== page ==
Dealing With Risk
Risk analysis is the systematic study of uncertainties and risks we encounter in business, engineering, public policy, and many other areas. Risk analysts seek to identify the risks faced by an institution or business unit, understand how and when they arise, and estimate the impact (financial or otherwise) of adverse outcomes. Risk managers start with risk analysis, then seek to take actions that will mitigate or hedge these risks.
Some institutions, such as banks and investment management firms, are in the business of taking risks every day. Risk analysis and management is clearly crucial for these institutions. One of the roles of risk management in these firms is to quantify the financial risks involved in each investment, trading, or other business activity, and allocate a risk budget across these activities. Banks in particular are required by their regulators to identify and quantify their risks, often computing measures such as Value at Risk (VaR), and ensure that they have adequate capital to maintain solvency should the worst (or near-worst) outcomes occur.
Quantitative risk analysis is the practice of creating a mathematical model of a project or process that explicitly includes uncertain parameters that we cannot control, and also decision variables or parameters that we can control. A quantitative risk model calculates the impact of the uncertain parameters and the decisions we make on outcomes that we care about -- such as profit and loss, investment returns, environmental consequences, and the like. Such a model can help business decision makers and public policy makers understand the impact of uncertainty and the consequences of different decisions.
One way to learn how to deal with uncertainty is to perform an experiment. But often, it is too dangerous or expensive to perform an experiment in the "real world" so we resort to using models -- such as a scale model of an airplane in a wind tunnel. With a model, we can perform many experiments to simulate what could happen in the real world. For example, subjecting our model airplane to various air currents and forces, we might learn how an actual aircraft design is likely to behave in the real world. We can introduce uncertainty into our experiments by allowing some conditions to vary randomly. A single experiment that involves a randomly generated condition might not tell us very much, but if we perform a simulation that consists of many such experiments (or random trials), and collect statistics about the results, we can learn quite a lot.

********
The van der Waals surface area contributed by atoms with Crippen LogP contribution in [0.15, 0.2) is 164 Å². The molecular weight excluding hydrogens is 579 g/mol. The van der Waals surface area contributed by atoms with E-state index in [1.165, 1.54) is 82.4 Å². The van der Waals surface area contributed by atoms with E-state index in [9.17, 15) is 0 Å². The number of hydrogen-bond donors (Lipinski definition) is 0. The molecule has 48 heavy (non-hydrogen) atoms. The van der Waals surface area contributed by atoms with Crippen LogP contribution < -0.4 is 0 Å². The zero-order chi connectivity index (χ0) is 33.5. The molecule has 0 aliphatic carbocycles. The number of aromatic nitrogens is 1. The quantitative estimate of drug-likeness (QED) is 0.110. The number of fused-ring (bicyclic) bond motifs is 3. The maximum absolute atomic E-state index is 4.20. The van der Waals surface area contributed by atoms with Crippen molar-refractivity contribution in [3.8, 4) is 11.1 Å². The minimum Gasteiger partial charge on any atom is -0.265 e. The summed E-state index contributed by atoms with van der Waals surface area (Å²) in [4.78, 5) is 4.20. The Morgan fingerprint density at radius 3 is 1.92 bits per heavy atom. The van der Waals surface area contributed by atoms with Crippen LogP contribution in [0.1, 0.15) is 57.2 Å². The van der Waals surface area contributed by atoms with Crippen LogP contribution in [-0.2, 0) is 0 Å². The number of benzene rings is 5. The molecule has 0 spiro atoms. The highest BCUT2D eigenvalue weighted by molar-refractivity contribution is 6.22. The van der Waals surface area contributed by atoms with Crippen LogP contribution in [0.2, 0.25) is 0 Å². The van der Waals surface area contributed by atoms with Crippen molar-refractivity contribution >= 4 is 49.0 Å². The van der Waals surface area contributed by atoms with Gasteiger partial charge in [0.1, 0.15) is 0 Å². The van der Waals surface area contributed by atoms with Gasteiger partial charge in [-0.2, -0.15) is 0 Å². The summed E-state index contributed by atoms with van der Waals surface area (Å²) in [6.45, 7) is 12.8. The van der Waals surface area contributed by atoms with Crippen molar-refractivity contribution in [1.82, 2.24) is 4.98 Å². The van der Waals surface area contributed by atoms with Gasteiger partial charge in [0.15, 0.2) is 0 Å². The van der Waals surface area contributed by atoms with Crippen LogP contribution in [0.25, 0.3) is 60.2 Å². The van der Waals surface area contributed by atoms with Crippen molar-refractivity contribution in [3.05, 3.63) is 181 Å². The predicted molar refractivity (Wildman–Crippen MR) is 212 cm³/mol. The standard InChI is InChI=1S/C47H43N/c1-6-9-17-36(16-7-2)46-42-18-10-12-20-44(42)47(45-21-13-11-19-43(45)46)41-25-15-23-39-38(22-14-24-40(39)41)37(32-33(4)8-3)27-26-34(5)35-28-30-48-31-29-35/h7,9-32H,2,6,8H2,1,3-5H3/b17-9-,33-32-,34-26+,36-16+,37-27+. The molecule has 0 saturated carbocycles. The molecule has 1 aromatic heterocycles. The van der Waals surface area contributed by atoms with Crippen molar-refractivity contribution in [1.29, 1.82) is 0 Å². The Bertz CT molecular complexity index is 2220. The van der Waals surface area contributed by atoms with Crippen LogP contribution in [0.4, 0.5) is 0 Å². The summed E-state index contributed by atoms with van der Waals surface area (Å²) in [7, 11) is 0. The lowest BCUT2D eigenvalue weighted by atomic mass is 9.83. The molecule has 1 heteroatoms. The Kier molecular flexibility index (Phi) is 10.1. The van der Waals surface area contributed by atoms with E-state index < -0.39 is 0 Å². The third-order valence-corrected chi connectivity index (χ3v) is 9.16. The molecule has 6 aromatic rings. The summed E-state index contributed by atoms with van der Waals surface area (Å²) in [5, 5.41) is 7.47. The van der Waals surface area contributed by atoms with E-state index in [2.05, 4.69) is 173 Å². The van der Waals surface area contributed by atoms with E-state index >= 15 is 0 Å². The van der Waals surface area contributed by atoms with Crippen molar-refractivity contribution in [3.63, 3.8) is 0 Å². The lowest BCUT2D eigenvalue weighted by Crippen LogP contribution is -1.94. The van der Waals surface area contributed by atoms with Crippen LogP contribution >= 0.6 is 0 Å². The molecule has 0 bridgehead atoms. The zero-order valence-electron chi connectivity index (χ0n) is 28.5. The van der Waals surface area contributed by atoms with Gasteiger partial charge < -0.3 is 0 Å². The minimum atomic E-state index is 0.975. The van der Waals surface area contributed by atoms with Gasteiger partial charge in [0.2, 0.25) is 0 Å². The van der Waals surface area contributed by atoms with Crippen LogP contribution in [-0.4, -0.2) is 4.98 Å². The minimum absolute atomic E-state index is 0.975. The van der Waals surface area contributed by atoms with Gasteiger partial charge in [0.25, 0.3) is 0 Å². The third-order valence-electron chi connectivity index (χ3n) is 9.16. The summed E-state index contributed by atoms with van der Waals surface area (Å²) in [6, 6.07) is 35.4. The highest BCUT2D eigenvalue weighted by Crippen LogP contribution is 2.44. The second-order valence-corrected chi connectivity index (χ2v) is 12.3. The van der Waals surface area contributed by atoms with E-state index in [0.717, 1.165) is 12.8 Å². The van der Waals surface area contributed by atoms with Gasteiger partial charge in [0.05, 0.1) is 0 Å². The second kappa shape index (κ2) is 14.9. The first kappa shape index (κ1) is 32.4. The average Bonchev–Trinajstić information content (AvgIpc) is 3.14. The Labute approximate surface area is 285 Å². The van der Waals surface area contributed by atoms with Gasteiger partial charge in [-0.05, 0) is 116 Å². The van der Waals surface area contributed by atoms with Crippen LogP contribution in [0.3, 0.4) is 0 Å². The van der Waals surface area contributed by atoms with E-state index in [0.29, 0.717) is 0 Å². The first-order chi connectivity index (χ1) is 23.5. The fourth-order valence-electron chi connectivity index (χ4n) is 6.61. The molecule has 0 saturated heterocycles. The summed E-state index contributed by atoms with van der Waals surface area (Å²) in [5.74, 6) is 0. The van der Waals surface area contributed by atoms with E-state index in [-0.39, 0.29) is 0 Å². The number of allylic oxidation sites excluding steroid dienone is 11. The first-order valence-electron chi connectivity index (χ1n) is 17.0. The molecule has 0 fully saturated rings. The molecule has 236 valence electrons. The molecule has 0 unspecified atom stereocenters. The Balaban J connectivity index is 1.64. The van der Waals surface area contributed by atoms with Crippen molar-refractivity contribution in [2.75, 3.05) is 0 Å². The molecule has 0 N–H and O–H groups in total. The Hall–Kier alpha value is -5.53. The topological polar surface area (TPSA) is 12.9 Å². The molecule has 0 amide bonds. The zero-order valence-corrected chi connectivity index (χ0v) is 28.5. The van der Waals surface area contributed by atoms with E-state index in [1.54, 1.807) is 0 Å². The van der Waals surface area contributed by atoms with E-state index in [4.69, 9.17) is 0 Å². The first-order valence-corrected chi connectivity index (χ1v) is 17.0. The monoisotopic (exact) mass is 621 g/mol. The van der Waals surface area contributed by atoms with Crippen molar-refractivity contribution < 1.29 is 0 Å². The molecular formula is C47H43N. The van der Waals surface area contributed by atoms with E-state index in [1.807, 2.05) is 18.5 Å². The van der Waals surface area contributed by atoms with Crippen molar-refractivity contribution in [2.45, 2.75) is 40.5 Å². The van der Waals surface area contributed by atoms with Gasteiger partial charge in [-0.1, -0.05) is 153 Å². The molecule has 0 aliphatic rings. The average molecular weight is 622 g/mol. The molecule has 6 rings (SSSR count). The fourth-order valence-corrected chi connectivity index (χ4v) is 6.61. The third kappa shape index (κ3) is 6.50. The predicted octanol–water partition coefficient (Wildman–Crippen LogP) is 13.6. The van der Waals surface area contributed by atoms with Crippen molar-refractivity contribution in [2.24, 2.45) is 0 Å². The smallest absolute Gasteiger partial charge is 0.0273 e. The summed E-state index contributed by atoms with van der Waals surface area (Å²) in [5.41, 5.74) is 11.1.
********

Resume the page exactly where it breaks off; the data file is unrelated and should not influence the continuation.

If we have the skills and software tools needed to create a mathematical model of a project or process on a computer, we can perform a simulation with many trials in a very short time, and at very low cost. With such advantages over experiments in the real world, it's no wonder that computer-based simulation has become so popular. For business models, Microsoft Excel is an ideal tool for creating such a model -- and simulation software such as Frontline Systems' Risk Solver can be used to get maximum insight from the model.
Monte Carlo simulation -- named after the city in Monaco famed for its casinos and games of chance -- is a powerful mathematical method for conducting quantitative risk analysis. Monte Carlo methods rely on random sampling -- the computer-based equivalent of a coin toss, dice roll, or roulette wheel. The numbers from random sampling are "plugged into" a mathematical model and used to calculate outcomes of interest. This process is repeated many hundreds or thousands of times. With the aid of software, we can obtain statistics and view charts and graphs of the results.
Monte Carlo simulation is especially helpful when there are several different sources of uncertainty that interact to produce an outcome. For example, if we're dealing with uncertain market demand, competitors' pricing, and variable production and raw materials costs at the same time, it can be very difficult to estimate the impacts of these factors -- in combination -- on Net Profit. Monte Carlo simulation can quickly analyze thousands of 'what-if' scenarios, often yielding surprising insights into what can go right, what can go wrong, and what we can do about it.